It’s fair to say that if Michael Caine appears on the credits of a film, chances are it’s a safe bet it’s going to be pretty decent. In fact, half the actors only agreed to partake in this film because he was in it. Nuff said. But the WitWitWoo is skeptical. And needs to stop talking about herself in the 3rd person. Moving on …
Take Gran Turino – someone, please take Gran Turino! (Boom Boom!) An almost identical storyline. Ex-military vigilante pensioner takes on the local scumbag youths terrorizing the neighbourhood (as you do) but even Clint Eastwood couldn’t save this film. I got suckered in on the premise he’d also directed the film and, Million Dollar Baby being one of my all-time favourite films, I mistakingly thought everything Mr Eastwood touched turned to gold. Not so. The acting was hammy, the ‘authentic street’ dialogue was just one racist remark after another and, by the end, I wanted to rip my eyes out so I didn’t have to watch it anymore.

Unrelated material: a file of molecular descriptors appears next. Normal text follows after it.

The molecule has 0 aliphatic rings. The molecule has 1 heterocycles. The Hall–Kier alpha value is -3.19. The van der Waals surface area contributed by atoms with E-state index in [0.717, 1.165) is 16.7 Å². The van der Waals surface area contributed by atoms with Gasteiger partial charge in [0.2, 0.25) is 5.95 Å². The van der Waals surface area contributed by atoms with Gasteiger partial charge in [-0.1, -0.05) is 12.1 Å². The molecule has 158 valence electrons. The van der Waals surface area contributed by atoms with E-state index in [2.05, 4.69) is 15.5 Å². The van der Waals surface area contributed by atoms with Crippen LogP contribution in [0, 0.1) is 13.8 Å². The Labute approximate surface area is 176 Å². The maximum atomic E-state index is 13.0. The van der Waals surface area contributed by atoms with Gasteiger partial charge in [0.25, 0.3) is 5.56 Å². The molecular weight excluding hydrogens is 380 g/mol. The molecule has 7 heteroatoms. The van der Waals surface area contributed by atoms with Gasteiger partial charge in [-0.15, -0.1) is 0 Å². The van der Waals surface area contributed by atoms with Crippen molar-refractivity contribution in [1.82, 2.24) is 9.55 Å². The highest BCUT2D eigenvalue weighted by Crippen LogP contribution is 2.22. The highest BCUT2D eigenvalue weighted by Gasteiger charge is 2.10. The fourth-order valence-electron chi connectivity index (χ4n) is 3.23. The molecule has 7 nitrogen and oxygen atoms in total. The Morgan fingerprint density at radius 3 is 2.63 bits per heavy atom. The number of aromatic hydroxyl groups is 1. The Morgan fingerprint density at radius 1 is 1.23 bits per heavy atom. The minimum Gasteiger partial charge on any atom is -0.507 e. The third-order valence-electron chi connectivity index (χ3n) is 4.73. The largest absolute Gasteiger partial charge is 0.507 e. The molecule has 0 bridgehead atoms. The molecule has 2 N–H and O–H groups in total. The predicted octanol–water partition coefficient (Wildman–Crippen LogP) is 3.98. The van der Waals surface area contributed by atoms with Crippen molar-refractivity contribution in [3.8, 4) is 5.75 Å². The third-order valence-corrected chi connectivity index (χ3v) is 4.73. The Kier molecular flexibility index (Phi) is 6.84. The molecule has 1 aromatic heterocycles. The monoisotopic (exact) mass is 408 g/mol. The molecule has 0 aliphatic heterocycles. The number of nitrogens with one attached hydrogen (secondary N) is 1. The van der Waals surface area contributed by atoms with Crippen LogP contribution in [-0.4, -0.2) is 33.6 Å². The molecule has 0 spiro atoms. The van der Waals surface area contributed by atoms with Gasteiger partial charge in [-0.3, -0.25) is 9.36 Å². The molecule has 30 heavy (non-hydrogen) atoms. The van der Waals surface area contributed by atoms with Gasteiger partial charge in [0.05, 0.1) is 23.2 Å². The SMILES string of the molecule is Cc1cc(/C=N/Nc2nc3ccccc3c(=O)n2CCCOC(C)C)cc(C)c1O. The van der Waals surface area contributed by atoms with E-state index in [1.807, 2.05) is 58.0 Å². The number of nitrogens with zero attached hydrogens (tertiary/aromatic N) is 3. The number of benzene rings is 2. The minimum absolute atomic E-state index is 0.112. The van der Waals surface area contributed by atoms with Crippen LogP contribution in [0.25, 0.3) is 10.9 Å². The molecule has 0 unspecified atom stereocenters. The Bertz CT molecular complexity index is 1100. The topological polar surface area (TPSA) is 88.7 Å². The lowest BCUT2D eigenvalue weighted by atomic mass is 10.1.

Now you can see why I approached Harry Brown with trepidation. I needn’t have worried. Harry Brown is not a “violent film” but a “film about violence.” Don’t be fooled by the doddery, poignant start. Or by Michael Caine’s anorak. Underneath his zip up cardigan is a man driven to kill by overwhelming grief and the enormous injustice doled out to his elderly friend. Fair enough.
The violence is hard to stomach at times but the film doesn’t pretend to be something it’s not. It’s gritty, very, very real and not for the faint hearted, but the great acting, from the legendary Mr Caine to the lowlife junkie dealers, allows the view to feel totally immersed in a world I thankfully don’t have to live in.
On this occasion, Harry Brown kicked Clint Eastwood’s butt.